A generation after Vancouver embraced “harm reduction” to combat the 1990s pandemic of AIDS/HIV and needle use, the plague has metastasized and five people a day are dying.
After a quarter-century, deaths from drug overdoses in B.C. rival a war zone, the affected families have multiplied to beggar belief and the concomitant human misery is staring us in the face.
The gospel of reform maintained the social decay, disease and rampant crime would force politicians, police and health officials to collaborate — the tragedy motivate them to abandon criminal prohibitions in favour of common sense.
What went wrong?
In the early 1990s, Switzerland’s success with heroin maintenance spurred Vancouver advocates to begin pushing for needle exchanges, rooms for addicts to fix in, and free or nominally priced heroin.
In 1997, the national task force on HIV/AIDS and injection-drug use (which included the chiefs of police and the bar association) urged prescription morphine, heroin and cocaine trials.
Protests became routine. A typical one in 1999 drew about three dozen to Victory Square sporting the usual makeshift signs: ”Harm reduction yes, war on drugs no.”
Bud Osborn — a poet, a founder of the Vancouver Area Network of Drug Users, and member of the Vancouver/Richmond Health Board — flayed the three levels of government:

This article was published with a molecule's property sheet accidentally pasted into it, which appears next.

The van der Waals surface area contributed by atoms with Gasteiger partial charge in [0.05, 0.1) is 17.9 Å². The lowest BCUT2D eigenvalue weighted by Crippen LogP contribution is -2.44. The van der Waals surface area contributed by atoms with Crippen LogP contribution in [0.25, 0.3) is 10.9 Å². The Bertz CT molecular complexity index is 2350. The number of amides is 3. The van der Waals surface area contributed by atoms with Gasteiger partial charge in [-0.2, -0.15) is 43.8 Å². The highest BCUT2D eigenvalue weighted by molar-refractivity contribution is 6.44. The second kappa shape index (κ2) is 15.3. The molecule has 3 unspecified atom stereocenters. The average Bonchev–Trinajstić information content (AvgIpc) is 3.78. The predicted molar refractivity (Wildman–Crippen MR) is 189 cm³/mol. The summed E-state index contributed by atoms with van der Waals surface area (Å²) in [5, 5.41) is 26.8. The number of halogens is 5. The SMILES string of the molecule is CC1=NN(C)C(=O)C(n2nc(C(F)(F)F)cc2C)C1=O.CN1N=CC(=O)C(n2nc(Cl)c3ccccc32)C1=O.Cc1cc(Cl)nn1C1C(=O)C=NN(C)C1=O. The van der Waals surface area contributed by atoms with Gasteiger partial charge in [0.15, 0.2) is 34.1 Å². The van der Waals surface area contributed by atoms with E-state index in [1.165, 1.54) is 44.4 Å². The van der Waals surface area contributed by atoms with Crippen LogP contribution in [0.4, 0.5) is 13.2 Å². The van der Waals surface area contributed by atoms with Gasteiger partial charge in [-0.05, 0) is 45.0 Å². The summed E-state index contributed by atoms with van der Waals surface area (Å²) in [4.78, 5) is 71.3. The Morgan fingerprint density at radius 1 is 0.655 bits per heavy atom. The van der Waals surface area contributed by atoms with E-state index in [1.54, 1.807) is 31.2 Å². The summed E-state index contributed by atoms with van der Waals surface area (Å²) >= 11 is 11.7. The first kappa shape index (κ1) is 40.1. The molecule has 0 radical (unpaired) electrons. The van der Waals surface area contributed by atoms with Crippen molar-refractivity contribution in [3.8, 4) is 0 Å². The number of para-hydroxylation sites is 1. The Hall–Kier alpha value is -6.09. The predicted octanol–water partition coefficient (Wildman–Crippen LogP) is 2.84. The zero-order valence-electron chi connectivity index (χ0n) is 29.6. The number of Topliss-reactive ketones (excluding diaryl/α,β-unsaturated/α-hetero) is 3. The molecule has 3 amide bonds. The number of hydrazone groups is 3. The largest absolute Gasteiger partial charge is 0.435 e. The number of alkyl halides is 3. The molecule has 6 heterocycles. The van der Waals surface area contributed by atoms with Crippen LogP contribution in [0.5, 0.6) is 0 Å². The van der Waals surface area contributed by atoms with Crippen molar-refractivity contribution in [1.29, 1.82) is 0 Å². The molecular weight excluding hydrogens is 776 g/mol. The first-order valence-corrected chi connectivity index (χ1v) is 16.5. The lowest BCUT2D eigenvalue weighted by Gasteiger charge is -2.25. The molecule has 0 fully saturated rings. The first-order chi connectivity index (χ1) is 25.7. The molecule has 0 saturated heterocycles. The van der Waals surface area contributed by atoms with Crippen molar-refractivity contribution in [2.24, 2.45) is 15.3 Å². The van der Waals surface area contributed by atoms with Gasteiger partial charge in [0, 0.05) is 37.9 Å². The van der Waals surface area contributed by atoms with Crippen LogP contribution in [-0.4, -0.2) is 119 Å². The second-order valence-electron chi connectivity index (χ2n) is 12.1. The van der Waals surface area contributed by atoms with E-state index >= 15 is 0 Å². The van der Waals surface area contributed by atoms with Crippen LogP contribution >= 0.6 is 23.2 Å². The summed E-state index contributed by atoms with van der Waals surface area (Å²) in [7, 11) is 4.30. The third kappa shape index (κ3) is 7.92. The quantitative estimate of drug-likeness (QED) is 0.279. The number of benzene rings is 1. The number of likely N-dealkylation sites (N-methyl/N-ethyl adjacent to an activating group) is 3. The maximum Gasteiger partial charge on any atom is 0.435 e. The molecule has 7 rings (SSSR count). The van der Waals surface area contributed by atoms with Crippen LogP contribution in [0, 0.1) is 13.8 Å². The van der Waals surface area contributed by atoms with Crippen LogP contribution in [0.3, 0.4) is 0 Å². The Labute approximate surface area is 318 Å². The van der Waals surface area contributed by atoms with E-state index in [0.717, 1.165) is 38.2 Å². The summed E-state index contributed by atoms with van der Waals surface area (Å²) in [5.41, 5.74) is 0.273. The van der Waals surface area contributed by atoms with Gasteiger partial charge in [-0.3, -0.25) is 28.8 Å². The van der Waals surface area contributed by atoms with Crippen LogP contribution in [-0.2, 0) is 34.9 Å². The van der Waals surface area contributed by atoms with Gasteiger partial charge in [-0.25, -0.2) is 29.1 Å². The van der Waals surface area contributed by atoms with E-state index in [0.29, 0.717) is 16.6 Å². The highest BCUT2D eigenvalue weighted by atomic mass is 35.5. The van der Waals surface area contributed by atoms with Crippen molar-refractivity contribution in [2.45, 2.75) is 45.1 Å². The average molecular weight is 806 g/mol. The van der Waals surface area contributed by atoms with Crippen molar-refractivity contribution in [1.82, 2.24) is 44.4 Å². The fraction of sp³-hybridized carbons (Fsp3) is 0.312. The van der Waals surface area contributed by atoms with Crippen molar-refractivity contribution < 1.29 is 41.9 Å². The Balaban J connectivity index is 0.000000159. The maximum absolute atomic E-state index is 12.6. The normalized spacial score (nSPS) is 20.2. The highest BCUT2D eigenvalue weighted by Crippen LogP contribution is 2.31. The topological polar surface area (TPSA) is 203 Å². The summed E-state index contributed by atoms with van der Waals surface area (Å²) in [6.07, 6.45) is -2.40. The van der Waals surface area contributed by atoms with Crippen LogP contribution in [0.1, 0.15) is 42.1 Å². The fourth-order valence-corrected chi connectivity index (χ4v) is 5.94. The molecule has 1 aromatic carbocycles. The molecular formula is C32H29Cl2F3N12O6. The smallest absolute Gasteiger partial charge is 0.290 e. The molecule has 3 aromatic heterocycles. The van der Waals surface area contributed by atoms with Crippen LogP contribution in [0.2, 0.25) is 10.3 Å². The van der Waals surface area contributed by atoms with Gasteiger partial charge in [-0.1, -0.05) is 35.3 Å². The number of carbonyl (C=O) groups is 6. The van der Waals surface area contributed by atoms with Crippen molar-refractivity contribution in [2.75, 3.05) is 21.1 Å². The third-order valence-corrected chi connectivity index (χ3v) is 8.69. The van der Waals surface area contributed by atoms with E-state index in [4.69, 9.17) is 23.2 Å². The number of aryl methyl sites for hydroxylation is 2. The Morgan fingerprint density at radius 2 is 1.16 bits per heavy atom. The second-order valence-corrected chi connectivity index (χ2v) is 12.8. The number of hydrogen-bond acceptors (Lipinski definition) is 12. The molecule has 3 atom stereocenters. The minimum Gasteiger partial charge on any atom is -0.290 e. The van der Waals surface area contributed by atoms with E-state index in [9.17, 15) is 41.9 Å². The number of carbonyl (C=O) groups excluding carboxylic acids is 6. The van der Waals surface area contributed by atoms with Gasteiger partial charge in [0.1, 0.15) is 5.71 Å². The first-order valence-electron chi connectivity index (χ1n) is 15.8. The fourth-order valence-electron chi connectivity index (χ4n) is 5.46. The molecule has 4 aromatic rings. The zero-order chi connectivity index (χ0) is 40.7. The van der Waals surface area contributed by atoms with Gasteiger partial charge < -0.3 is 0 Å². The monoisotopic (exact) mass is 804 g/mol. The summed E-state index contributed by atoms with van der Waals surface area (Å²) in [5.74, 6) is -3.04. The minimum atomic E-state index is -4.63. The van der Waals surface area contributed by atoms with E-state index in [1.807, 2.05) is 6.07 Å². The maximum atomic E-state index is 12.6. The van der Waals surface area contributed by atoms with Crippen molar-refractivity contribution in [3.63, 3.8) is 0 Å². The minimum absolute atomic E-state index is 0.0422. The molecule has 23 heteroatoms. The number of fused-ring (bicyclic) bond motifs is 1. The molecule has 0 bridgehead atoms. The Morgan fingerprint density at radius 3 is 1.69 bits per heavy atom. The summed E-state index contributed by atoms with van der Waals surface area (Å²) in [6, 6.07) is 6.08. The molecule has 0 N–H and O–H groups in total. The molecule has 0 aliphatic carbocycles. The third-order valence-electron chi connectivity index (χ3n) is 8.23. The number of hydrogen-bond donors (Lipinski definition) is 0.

”We’d rather you die than live with hope for a change in your life.”
The demonstrators planted scores of tiny white crosses below the grey granite Cenotaph: memorials for those in B.C. who died in 1998 from fatal overdoses in the War on Drugs — 370.
Today, with addiction endemic and fentanyl ubiquitous, that’s less than a three-month casualty count.
Insite, the first supervised injection site on the continent, opened on East Hastings Street in 2000.
There was little appetite, however, for such ideas among mainstream voters who feared for their kids and believed drug addiction was “a lifestyle choice.”
Instead of backing the health and social initiatives, the VPD emphasized enforcement.
Police agencies across the country pushed scare-’em-straight programs epitomized by D.A.R.E. — a 1983 product based on the LAPD’s experiences.
It didn’t work.
Worse, after several worrying studies, specialists in 2007 decided it was potentially harmful and could encourage drug experimentation among some children.
In 2008, the VPD reported that between a third and a half of all service calls were from the mentally ill.
That realization triggered the beginning of change.
The force finally seemed to get it: closing institutions, social-housing cuts, inadequate welfare rates and easy access to adulterated illegal substances fuelled the raging drug pandemic. Enforcement was not an answer.
The B.C. Health Officers’ Council reiterated a health-based approach was required — mandatory minimum sentences and coercive treatment had failed miserably.
Few mainstream politicians, however, found common cause with the addicted, those selling narcotics to survive, those who didn’t want an opiate substitute or those who wouldn’t embrace Jesus and forever abjure intoxicants.